Three Years After Split from Quinn Emanuel, Selendy & Gay Promotes First New Partners

Three Years After Split from Quinn Emanuel, Selendy & Gay Promotes First New Partners

December 8, 2020

(Excerpts from this story were originally published in Reuters)

Nearly three years after it launched, litigation boutique Selendy & Gay on Monday promoted its first generation of new partners.

Joy Odom and Oscar Shine were among the first associates to join the New York-based firm when it opened in February 2018, said managing partner Jennifer Selendy. They will become members of the partnership on Jan. 1.

"They both had a crystal clear understanding, that is very unusual for associates, of what kind of rare opportunity it was to join our firm," Selendy said. "They're both savvy and they understand the opportunity and signed up early. They really helped us build the firm over the last two, almost three years."

Odom was an associate at Quinn Emanuel Urquhart & Sullivan before she followed Selendy, name partners Philippe Selendy and Faith Gay, and seven other Quinn Emanuel partners to the firm. Her practice focuses on structured financial products, securities, antitrust and contract disputes.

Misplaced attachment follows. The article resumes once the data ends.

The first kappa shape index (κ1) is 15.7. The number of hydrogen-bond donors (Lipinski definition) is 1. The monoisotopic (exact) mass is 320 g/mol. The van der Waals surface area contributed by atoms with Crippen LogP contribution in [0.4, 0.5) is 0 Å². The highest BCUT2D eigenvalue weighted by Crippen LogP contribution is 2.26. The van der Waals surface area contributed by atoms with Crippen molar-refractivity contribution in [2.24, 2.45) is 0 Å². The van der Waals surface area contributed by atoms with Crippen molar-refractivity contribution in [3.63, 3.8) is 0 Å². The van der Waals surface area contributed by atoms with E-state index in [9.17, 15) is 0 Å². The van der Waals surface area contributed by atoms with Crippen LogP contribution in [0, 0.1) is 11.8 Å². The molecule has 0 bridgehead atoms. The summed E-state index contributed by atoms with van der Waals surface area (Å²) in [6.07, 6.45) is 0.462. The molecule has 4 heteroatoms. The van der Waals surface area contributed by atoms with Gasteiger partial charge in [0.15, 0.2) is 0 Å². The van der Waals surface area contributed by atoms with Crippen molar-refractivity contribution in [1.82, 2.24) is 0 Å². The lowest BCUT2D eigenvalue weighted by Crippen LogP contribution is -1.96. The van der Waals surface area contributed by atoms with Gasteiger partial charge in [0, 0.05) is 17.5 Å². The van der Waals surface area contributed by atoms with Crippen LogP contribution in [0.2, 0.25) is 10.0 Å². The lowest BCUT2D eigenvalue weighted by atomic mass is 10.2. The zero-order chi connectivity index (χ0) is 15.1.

Shine was an associate at Sullivan & Cromwell before he joined Selendy & Gay. His practice also includes securities, as well as multidistrict products liability litigation and labor employment disputes.

The promotions come near the end of a year when Selendy & Gay added 10 associates to its ranks and enjoyed a 60% increase in its client roster, Selendy said. The firm now has 12 partners, 38 associates, including Odom and Shine, and 12 staff attorneys.

The year has also brought unprecedented challenges tied to the COVID-19 pandemic, although Selendy said the firm didn't see "a big falloff" in case work. A slowdown in one case allowed the firm to take on other new matters, she added.

Selendy & Gay hasn't had to enact austerity measures in reaction to the pandemic. But even if the transition to remote work has been a success, Selendy said maintaining the firm's culture is a concern.

"That is challenging, to keep the excitement level and the collegiality and the collaboration that takes place when we're all in the office together," Selendy said. She noted that she's only met the firm's 10 new associates through Zoom: "That's tough. That's not what we planned for our firm."

As a result of the pandemic, several Big Law firms have been awarding associates special bonuses on top of traditional year-end bonuses in recent weeks. Selendy declined to detail the firm's plans, other than to note that last year, its bonuses exceeded the scale set by New York's elite Big Law firms.

"We have committed from the outset that our top-performing attorneys will be above the usually the highest point of the market," Selendy said. "We always play at the top of the market, and we will again this year."